Wi-Fi calling was limited to certain high-end phones until a few years ago, but it’s now widely available. So if you have a smartphone purchased later than 2018, there’s an excellent chance it supports Wi-Fi calling. However, not all carriers support Wi-Fi calling on all smartphones. So it’s a good idea to check with your wireless carrier whether it supports Wi-Fi calling on your phone. Your phone manufacturer can also tell you whether your phone support Wi-Fi calling and if it will work on your carrier.

Like device support, carrier support for Wi-Fi calling has also expanded considerably over the last several years. As of 2022, all three major carriers in the US—AT&T, T-Mobile, and Verizon—and several regional carriers and MVNOs such as C-Spire, Cricket, Mint Mobile, Spectrum, Simple Mobile, and US Cellular support the feature.

How to Enable Wi-Fi Calling

It’s fairly simple to activate Wi-Fi calling on your smartphone. If you have an iPhone, head to Settings > Phone > Wi-Fi Calling and enable the “Wi-Fi Calling on This iPhone” slider.

While the steps may slightly be different on phones from different manufacturers, you can typically activate Wi-Fi calling on Android by heading to Phone app > Settings > Calls > Wi-Fi Calling.

You may also need to enter emergency location details in the United States to enable Wi-Fi calling. It is required to ensure that emergency services have your location to reach you when you call 911 using the Wi-Fi calling feature. Additionally, certain carriers require the HD Voice and VoLTE features to be enabled for Wi-Fi calling to work.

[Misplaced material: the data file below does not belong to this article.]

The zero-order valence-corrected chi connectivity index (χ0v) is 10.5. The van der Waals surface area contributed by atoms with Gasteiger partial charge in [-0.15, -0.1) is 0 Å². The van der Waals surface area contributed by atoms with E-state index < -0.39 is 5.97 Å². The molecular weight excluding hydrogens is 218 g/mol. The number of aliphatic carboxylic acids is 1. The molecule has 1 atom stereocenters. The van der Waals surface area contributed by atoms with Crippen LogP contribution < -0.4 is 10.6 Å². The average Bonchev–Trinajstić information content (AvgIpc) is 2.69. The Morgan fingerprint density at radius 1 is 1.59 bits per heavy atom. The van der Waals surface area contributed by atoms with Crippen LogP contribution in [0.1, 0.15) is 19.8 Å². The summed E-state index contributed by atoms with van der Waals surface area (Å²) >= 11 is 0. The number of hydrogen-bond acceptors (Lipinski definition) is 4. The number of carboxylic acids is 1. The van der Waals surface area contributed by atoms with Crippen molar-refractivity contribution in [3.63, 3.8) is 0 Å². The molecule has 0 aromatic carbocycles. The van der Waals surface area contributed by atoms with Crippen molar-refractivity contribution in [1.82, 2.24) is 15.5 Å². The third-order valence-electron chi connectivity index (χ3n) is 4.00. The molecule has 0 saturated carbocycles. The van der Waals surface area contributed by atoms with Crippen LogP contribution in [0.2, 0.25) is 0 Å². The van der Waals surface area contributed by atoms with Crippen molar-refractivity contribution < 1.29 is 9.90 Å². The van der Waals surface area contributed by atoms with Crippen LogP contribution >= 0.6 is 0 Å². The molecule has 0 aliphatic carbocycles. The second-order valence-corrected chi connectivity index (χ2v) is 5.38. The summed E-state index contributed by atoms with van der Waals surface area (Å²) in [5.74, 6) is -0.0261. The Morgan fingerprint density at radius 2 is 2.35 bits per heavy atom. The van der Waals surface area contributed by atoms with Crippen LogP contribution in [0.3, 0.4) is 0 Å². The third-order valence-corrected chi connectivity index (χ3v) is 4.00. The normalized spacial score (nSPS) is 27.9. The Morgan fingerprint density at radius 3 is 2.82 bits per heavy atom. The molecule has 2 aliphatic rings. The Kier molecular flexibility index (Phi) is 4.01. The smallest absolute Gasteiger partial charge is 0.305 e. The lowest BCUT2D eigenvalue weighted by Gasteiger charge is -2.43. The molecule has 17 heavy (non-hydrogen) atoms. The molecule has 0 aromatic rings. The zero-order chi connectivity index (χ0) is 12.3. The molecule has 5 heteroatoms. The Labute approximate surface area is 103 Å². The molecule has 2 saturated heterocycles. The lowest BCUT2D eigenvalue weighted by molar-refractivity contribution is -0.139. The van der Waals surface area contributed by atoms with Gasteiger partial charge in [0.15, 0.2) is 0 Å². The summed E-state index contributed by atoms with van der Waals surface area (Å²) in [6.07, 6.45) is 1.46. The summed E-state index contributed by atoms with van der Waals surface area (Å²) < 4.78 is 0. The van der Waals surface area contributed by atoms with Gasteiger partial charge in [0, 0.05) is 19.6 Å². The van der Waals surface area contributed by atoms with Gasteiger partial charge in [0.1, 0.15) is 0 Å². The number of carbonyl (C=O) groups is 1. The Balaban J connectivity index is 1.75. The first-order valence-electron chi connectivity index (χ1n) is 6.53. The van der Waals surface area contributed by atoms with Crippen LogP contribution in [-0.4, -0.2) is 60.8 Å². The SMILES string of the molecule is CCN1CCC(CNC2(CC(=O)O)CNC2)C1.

You can read our guides on how to enable Wi-Fi calling on Android or iPhone for more detailed instructions. But if you don’t see the Wi-Fi calling option on your smartphone, it’s possible that your carrier doesn’t support it on your phone, or it may require a software update. So make sure your phone is running on the latest software to get the best experience.

iPhone carrier information

Once Wi-Fi calling is enabled, you will find Wi-Fi written next to your carrier’s name on the notification screen. Some Android phones may instead have VoWiFi next to the network bars to show that Wi-Fi calling is active.

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Do You Need to Pay For Wi-Fi Calling?

There are usually no extra charges for Wi-Fi calling. Making a call over Wi-Fi will cost the same as making a call using a cellular service. The same goes for text messages. However, carriers typically have different rules for Wi-Fi calling while roaming internationally. So it’s best to check with your carrier before going abroad whether it supports Wi-Fi calling in your visiting country and how much it will cost you. In most cases, using Wi-Fi calling while roaming would either be cheaper or the same as using the cellular service.


Wi-Fi calling offers a win-win scenario for both consumers and carriers. You get a better and consistent calling experience without extra cost, and the carriers can increase their network capacity by offloading some of their voice traffic to Wi-Fi.

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Gaurav Shukla is a technology journalist with over a decade’s experience reporting and writing about consumer technology. His work has appeared in Android Police, XDA Developers, and NDTV Gadgets 360.